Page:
Two women who went out on a limb, so to speak, were actually moseir nefesh, willing to sacrifice themselves, for a role in the eternity of the Jewish People: Tamar and the wife of Potifar. They both resorted to methods that were unseemly: Tamar dressed herself as a woman of ill repute in an attempt to entice Yehudah; the wife of Potifar practically forced herself on Yosef in an attempt to convince him to consort with her. Tamar went down in history as a righteous woman who acted l’shem Shomayim, for the sake of Heaven, while Potifar’s wife, although originally acting l’shem Shomayim, did not maintain this standard. Thus, she is considered to be wicked.
Let us examine the apparent differences between the two women. First, Tamar neither forced herself on Yehudah, nor was she married to anyone. It was not a malicious act of infidelity. It was perhaps unseemly, but one cannot term it as blatantly evil. Potifar’s wife, however, forced herself on Yosef. When he did not fall prey to her allure, refusing to commit an act of disloyalty with her, she lost her temper and slandered him. She figured if she could not have him, then nobody else would either.
When we think about it, Potifar’s wife really was devoted to her cause. Chazal teach that Potifar was sterile and could not have children. Thus, if she were to cohabit with Yosef and conceive, she would have to share this bit of news with everyone – especially her husband, who would know for certain that his wife had cheated on him. Potifar would not take kindly to his wife’s illicit affair and would probably have her executed. Yet, despite the shame and even fear of death, she was willing to do anything in order to have Yosef’s child. When she was spurned, she showed her true colors and the l’shem Shomayim went out the window.
What happened? How does someone who was willing to endure humiliation, to suffer execution, change her stripes so quickly? If she was a believer and, unquestionably, at first she was, what made her change? I think the answer lies in one word: rejection. Potifar’s wife could handle it all – humiliation, fear of death, suffering. She could not, however, deal with the thought of being rejected. Being told “no” – confronting the knowledge that one is not good enough, not acceptable, just does not make the grade: “We are looking for someone ‘younger’ or ‘older’.” All of these snide comments are put downs that can destroy a person. Fear of rejection is very real, and it takes its toll on many. We must always remember, especially upon undertaking an endeavor: that a person who cannot handle rejection has no business getting involved at the onset. Rejection is part of growth, and one who is unable to deal with it will not be able to handle the hurdles of life. Potifar’s wife fell apart when she was rejected, thereby indicating that she was not ready to be the mother of Yosef’s child.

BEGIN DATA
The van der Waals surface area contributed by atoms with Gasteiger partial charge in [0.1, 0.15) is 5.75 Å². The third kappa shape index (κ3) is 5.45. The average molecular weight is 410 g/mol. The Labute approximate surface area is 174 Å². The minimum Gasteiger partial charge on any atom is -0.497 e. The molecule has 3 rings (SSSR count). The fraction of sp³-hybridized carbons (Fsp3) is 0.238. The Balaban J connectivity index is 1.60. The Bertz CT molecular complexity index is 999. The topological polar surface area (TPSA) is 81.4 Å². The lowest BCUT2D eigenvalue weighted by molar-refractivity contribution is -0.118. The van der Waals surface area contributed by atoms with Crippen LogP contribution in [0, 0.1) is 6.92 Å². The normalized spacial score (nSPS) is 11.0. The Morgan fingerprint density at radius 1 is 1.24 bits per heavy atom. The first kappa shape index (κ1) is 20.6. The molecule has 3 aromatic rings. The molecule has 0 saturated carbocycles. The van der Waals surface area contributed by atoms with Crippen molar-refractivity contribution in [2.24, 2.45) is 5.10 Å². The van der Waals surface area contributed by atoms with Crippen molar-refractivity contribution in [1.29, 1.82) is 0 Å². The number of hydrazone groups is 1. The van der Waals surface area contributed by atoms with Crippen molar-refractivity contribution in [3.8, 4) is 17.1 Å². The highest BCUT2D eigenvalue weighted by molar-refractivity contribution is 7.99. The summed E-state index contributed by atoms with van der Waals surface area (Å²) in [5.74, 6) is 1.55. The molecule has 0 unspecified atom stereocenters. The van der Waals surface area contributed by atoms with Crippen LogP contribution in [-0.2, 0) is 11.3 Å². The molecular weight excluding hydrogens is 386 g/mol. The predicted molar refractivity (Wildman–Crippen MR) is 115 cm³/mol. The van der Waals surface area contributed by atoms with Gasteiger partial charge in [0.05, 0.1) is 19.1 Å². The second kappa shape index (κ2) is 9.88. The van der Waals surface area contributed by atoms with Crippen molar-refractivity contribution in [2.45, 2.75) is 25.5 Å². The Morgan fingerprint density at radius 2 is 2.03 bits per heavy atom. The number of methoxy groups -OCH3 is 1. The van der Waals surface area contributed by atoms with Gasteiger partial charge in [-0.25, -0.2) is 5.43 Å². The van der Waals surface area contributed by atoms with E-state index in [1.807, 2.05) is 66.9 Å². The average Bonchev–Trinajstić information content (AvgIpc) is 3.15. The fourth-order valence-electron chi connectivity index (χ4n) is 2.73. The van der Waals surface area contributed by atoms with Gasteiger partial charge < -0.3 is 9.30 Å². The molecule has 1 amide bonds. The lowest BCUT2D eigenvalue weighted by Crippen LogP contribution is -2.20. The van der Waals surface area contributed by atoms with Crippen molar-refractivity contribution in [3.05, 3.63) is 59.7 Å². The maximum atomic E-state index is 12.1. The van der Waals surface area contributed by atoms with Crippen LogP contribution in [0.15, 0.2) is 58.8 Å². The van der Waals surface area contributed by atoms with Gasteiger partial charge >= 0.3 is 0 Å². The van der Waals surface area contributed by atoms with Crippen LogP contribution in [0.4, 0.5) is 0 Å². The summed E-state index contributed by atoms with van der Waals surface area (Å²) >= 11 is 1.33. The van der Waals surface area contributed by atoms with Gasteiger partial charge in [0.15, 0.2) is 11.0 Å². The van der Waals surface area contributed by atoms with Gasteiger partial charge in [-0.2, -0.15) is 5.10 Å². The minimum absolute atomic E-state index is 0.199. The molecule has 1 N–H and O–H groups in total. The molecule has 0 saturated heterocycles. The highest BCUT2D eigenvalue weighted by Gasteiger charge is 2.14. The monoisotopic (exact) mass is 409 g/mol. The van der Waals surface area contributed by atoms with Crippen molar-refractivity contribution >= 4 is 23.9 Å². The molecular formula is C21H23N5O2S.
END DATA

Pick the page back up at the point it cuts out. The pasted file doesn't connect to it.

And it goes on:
Rav Chaim taught that the humiliation of rejection is the worst pain and hurt that a person can experience. The awareness that one is not wanted by his fellow man can be devastating. The Rosh Yeshivah emphasized this idea time and again. A classic story demonstrates the Rosh Yeshivah’s sense of caring for others. There was an agunah, abandoned wife whose recalcitrant husband refused to give her a get, bill of divorce. (Thus, she had no husband to speak of, and she could not remarry.) Her plight in life lay not in her meager earnings as a laundress; or even in her responsibility of raising her children all by herself; or even in having to give up hope of ever finding happiness with another partner in life. Rather, it was in the overpowering awareness of having been rejected by the one person who had originally chosen her to be his partner in life. She was one bitter and tormented person. Indeed, it was her miserable plight that granted her an incredible z’chus, merit, which was used to save hundreds of fellow Jews.
During the Six-Day War, hundreds of people had crowded into the Mirrer Yeshivah dining room, which served as a neighborhood bomb shelter. The shells were whistling overhead, striking dangerously close to the yeshivah. Everyone huddled in fear for their lives. Finally, there was a direct hit; the building shook, and the silence filled with fear. The people thought it was the end, and they all began to say Shema Yisrael. At that moment, the agunah’s voice was heard above them all. She cried out to Hashem, “My husband abandoned me twenty years ago. I have suffered so much – yet, I forgive him! You, too, Ribbono Shel Olam, forgive the Jewish People from all we have done wrong!”
When Rav Chaim related this story, he would pause for a moment and weep. Then he would say, “Her prayer saved us!” This is the power that the impact of rejection has on a person. If a person who has experienced such humiliation is able to forgive, it is truly an incredible z’chus.